You’d think we’d know everything we needed to know about the human body by now, but scientists are still making discoveries about what makes us tick… or taste. Scientists haven’t always known that we had taste receptors for sweet, salty, bitter and sour. Heck, it wasn’t until 2002 that everyone agreed that umami was a distinct taste separate from salty that our tongues and brain receptors could pick up. And now, they might have found yet another taste: fat.


Thanks to advances in technology, scientists can now explore the idea that there are tastes out there that we might not even know about yet. Many have thought that fat might be its own flavor, but to prove its distinct quality, scientists had to show that fatty acids activate specific and unique receptors on taste cells, meaning they had to pinpoint taste buds that only recognized fat. Then, they had to show that the signal sent from the taste cell to the brain was distinct from that of other tastes.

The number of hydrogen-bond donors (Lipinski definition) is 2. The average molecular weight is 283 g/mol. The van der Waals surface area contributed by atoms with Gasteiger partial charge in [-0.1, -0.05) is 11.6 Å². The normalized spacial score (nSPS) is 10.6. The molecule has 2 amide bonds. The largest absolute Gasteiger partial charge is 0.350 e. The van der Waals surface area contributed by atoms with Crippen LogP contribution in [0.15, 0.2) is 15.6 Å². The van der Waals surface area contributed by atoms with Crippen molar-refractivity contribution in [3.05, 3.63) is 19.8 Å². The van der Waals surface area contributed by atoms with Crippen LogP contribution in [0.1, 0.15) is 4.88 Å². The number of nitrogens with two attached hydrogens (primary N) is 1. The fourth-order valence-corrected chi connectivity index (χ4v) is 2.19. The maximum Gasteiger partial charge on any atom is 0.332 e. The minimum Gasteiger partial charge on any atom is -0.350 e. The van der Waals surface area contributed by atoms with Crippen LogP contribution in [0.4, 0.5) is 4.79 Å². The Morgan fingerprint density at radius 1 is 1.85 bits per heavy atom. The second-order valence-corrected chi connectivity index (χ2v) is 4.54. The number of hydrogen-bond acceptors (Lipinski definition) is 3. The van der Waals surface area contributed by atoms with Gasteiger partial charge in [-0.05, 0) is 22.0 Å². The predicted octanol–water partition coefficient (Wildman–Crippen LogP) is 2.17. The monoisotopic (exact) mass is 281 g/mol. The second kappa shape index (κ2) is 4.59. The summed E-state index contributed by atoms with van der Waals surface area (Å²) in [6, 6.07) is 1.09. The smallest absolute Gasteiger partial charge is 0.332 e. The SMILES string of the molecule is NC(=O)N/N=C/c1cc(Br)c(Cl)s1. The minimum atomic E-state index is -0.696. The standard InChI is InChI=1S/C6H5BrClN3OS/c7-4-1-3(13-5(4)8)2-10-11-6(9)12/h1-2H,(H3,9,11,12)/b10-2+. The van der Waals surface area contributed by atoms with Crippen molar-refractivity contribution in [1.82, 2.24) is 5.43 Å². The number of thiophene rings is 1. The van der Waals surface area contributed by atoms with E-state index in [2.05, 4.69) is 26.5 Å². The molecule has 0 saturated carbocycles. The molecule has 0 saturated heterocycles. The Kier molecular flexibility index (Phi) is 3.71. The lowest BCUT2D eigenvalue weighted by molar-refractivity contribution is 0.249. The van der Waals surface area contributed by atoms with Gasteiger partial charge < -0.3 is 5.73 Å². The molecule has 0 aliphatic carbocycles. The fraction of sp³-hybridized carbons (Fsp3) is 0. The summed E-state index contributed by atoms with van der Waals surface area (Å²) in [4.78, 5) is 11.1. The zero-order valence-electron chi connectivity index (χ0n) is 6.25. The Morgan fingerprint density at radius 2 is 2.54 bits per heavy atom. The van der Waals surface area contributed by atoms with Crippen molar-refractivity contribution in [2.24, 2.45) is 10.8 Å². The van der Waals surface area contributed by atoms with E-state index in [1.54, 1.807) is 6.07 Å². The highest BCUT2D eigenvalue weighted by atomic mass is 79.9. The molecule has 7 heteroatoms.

By conducting studies in which people ate butter and butter substitutes, researchers found that the fatty acids in butter triggered a response in the brain that prepared the body to break down fats. They also found a link between a person’s ability to taste fat and their BMI, with people less sensitive to fat’s particular taste having a higher BMI.

So next time you eat buttered toast or drink a glass of milk, and you can’t pinpoint exactly what the creamy flavor is, it might just taste like fat.

How would you describe the flavor of fat? Let us know in the comments!

(h/t Discover Magazine)